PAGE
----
Don’t Take It Personally

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Alice

You can’t please everyone. I know this. I KNOW THIS…and yet, it still stings when, at the end of a long and hectic shift, I leave feeling like my best was just not enough.  We all have our more challenging residents, especially when the assisted living facility is, in reality, part mental health institution and part nursing home.

It is my “difficult” folks that have taught me the most and through caring for them that I’ve learned the art of negotiation, compromise, persuasion, redirection, and perseverance; the absolute necessity of consistency when establishing and maintaining mutual trust. “Challenging”,I can handle. “Challenging”, I find inspiring…blatant and unreasonable hatred for no apparent reason, however, is a horse of a different color.

“Ok, Alice. You can do this.”, I think to myself as I approach the door to take care of Mr.___.  My elevated blood pressure is not due to him. He is delightful. I ADORE Mr.___, who manages to maintain his sense of humor, despite having lived through wars, blindness, countless operations and untold struggles. Mr.___ is total care. No. My unease is due to his roommate, a relatively young and healthy man who, as far as I can tell, only needs us to get his coffee and towels.
“Oh great. The bitch is back”, I hear him mutter under his breath as I enter the room. Awesome. The man HATES me and he is not shy about letting everyone know it. I understand that he is angry at his situation. I get that. I do. But it doesn’t make it any less uncomfortable for me.

This was my first experience with a resident who genuinely dislikes me. At first, I would go home and rack my brain…Maybe if I am quieter in the room, maybe he’s not a morning person, maybe if I smile more. What did I do wrong and what can I do better? I was driving myself crazy. It really bothered me and it wasn’t long before I noticed that it was affecting the mood of my day and the joy I take in what we do. I had to reassess the situation because long-term negativity could lead to burn out and affect the quality of my work. I had to let it go.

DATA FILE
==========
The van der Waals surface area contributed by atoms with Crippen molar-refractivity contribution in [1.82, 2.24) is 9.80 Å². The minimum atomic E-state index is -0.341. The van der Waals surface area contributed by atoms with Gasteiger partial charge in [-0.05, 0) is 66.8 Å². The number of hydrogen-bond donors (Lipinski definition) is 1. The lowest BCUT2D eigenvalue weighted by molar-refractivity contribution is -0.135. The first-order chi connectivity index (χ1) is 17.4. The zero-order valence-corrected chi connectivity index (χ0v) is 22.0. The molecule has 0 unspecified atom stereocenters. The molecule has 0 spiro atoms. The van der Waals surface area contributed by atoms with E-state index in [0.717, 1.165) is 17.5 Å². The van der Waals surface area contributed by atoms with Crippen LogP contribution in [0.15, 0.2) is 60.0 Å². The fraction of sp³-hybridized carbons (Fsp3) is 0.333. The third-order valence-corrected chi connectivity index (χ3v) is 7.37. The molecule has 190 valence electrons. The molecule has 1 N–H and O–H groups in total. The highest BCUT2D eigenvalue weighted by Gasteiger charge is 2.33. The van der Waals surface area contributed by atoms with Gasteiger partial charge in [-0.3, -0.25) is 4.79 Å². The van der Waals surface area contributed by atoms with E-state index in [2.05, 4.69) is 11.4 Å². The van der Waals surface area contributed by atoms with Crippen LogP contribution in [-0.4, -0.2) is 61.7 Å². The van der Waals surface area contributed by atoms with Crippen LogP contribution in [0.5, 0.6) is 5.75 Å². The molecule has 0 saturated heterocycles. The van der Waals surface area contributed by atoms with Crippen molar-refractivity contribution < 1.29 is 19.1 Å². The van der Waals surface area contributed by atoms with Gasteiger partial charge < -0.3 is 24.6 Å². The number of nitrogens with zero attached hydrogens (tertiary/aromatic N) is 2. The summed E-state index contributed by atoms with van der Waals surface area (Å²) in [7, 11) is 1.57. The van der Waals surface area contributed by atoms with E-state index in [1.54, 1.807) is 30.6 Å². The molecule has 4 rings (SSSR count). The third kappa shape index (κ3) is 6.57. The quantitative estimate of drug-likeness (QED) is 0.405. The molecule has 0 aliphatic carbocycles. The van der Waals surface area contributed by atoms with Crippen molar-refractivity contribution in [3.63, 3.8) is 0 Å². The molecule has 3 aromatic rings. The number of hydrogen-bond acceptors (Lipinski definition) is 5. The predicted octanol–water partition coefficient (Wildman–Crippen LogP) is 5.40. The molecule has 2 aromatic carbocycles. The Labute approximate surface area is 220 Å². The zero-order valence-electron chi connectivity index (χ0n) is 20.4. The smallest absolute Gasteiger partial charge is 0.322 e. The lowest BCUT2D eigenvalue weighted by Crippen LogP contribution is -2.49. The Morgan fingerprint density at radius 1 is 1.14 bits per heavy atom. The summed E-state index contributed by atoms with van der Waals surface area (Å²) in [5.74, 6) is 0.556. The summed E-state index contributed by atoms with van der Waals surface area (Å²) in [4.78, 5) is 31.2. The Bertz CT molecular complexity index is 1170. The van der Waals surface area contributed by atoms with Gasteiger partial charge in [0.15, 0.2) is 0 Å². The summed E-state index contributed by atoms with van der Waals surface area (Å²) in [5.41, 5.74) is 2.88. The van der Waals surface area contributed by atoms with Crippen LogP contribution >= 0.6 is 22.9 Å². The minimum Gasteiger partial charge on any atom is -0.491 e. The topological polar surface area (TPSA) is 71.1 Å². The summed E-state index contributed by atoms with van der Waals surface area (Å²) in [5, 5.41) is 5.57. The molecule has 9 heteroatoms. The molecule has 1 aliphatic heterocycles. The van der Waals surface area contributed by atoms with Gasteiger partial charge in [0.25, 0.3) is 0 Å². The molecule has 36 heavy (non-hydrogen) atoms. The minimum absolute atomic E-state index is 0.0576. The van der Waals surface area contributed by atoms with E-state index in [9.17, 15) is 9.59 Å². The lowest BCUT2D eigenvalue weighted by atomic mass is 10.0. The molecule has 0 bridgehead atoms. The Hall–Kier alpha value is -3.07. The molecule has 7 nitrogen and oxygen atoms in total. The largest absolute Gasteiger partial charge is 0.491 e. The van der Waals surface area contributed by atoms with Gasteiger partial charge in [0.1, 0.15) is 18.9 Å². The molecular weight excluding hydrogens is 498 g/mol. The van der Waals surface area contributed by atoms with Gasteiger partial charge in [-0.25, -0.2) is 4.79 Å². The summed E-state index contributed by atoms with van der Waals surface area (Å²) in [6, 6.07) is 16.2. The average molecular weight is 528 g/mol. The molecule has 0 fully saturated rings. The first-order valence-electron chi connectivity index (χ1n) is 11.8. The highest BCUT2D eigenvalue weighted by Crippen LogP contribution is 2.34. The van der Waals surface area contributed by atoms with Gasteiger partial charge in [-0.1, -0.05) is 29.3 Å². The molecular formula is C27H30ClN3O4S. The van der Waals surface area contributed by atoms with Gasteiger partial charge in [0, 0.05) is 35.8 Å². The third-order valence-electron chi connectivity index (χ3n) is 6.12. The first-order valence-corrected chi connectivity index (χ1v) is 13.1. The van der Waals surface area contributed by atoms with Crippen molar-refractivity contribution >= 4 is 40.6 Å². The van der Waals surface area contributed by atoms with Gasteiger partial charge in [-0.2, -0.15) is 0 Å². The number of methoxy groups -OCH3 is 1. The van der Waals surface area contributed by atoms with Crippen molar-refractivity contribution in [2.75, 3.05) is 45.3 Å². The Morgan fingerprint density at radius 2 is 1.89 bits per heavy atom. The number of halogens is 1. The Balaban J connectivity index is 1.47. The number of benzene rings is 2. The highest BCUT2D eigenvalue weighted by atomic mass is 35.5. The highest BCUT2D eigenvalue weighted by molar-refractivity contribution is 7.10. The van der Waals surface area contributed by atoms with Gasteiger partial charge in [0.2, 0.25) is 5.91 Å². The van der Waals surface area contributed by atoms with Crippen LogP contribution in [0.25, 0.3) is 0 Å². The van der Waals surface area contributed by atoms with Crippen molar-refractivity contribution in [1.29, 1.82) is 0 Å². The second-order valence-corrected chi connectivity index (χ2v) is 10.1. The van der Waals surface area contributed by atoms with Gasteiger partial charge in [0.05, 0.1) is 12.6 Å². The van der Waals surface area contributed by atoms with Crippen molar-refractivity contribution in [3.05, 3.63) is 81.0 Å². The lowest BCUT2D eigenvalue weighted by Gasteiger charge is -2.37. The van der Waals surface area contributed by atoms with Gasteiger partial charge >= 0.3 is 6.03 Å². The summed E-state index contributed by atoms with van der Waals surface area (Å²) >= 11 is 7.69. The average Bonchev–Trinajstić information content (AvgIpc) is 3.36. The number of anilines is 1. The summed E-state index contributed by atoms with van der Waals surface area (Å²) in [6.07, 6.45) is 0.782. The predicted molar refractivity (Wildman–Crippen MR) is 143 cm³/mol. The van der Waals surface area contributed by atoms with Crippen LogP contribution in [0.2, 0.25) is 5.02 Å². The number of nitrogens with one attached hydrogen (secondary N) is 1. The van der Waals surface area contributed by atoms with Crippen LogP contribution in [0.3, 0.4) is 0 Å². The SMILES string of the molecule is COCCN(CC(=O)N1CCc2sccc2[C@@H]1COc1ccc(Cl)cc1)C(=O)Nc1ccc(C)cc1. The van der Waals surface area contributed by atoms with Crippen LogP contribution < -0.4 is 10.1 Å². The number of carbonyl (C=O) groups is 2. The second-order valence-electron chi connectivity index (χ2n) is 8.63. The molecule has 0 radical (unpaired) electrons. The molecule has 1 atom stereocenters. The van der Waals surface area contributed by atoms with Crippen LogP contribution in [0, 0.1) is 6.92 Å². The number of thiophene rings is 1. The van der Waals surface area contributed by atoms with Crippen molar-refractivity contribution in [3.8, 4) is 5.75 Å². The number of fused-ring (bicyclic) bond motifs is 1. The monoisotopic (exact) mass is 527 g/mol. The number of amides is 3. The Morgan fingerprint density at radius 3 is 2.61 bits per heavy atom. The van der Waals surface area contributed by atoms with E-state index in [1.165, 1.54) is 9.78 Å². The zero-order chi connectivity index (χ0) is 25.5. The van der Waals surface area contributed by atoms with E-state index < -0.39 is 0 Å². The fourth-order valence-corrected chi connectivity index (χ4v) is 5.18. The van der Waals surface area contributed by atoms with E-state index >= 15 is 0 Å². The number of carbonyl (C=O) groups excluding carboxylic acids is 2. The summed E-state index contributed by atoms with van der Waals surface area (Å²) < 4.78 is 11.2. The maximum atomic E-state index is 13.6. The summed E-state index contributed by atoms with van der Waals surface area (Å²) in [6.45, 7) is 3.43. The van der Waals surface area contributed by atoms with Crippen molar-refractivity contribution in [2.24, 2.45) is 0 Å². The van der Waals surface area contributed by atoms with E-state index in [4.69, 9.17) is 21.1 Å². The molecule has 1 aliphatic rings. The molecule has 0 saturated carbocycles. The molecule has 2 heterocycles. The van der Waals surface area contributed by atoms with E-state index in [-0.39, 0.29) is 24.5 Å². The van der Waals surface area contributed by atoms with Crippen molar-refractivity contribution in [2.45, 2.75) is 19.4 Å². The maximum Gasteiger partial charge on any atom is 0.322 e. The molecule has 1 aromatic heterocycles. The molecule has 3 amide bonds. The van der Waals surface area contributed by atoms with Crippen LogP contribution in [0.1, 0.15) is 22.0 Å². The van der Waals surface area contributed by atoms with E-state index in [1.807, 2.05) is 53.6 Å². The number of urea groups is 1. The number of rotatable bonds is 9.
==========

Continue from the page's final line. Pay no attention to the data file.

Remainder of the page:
The fact is that we work with people. Sick people who are sometimes angry and who have their own personalities and character defects. It is up to us to work around them.
No one likes to feel bullied. It’s not fun to be called a bitch. It hurts to think that no matter how much effort I put in, I am powerless over another person’s opinion, but I have a job to do and being “liked” is not a prerequisite to me performing my work well. I think we have to step back sometimes, not just as caregivers but as human beings, and ask ourselves if we are more concerned with whether we are actually doing a good job or whether others THINK that we are. That is the lesson I am taking from this experience. It held a mirror to my face and made me understand that I was upset because my ego was hurt and there is little room for ego in what we do.

As I was finishing up my last round and saying my goodbyes at the end of my shift the other day, another one of my folks told me that I was not allowed to quit until she died and she planned to live to 110, which means I’ve got another 40 years to go. I smiled to myself, as I punched out for the day and thought, “Well, Alice, You win some you lose some.”

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